The WhisperThe Whisper by Pamela Zagarenski
My rating: 5/5 cats
One StarOne StarOne StarOne StarOne Star

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along with This Is Sadie, this is another gorgeously-illustrated picture book about the power of storytelling and the imagination that has several pictures of foxen.

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here, a little girl borrows a magical book of stories from her teacher, but on her way home all the words escape, leaving only the pictures behind.

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Where were the words? Where were the stories?

It’s just not a book of stories, without any words, she thought.

but then she hears a whisper on the wind:

“Dear little girl, don’t be disappointed.
You can imagine the words.
You can imagine the stories.
Start with a few simple words and imagine from there.
Remember: beginnings, middles, and ends of
stories can always be changed and imagined differently.
There are never any rules, rights, or wrongs in imagining –
imagining just is.”

and so she begins…

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and it’s like If on a Winter’s Night a Traveler jr edition; on each of the following pages we get fragments of stories that sometimes cut off midsentence, stories with titles such as The Magical Cloak or Tiger’s Prayer that the little girl imagines as accompaniments to the lush full two-page spreads of artwork which are completely unconnected, although each illustration contains a fox and a rabbit.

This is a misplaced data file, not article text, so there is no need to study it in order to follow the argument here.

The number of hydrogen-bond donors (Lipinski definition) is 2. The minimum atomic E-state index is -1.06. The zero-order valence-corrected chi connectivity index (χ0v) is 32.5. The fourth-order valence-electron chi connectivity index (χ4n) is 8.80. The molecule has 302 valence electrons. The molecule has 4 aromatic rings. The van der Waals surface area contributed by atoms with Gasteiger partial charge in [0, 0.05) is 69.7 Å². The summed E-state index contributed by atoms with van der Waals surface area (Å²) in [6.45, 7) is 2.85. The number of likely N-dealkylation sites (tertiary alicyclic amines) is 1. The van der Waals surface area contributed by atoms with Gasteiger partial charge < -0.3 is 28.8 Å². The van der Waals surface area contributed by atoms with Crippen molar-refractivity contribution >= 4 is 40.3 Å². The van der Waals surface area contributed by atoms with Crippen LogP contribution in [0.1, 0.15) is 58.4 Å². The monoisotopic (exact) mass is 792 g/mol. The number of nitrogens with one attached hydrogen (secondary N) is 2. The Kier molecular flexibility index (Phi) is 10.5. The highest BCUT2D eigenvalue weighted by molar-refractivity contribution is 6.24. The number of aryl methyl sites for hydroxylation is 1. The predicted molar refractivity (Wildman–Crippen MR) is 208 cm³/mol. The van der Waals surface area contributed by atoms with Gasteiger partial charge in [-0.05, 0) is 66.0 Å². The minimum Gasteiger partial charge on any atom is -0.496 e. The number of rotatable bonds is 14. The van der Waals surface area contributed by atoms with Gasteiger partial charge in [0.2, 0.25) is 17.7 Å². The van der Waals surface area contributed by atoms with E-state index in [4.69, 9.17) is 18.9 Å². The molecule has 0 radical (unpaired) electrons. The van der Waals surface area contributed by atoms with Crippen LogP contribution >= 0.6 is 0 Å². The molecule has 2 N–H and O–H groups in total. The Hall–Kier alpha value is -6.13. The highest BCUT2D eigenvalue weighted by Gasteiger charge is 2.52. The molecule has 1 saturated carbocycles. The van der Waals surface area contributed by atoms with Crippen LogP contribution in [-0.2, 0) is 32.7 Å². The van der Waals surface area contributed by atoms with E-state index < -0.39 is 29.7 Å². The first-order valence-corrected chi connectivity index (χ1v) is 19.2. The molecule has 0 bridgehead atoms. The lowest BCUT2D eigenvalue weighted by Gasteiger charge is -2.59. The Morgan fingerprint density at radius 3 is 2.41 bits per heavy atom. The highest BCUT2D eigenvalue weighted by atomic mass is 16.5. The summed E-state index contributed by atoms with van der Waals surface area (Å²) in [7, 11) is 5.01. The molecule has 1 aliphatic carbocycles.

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again, i do tend to uprate picture books in a way that i don’t with “regular books,” and if we’re being honest, as a story, this is kind of unsatisfying. the illustrations are phenomenal; there are so many details and layers and different styles of artwork on each page that you could spend a lot of time just appreciating them as art and you don’t really need a story to frame them. i mean, what’s that kid even complaining about?

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and the message of “using your imagination to create your own stories” is obviously valuable (although i feel like kids pretty much already naturally gravitate towards that, don’t they?) but apart from that, the story qua story is a little frustrating because although there are recurring animals, the story fragments are unrelated and kind of a tease for kids accustomed to a more linear narrative.

but ohhh that artwork. you could get lost in it.

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i don’t know how this book would play with kids or if this is just one of those picture books that’s really more for us grown folks. but in any case, it’s a gorgeous object, and i absolutely loved the revised aesop fable at the end.

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read my reviews on goodreads

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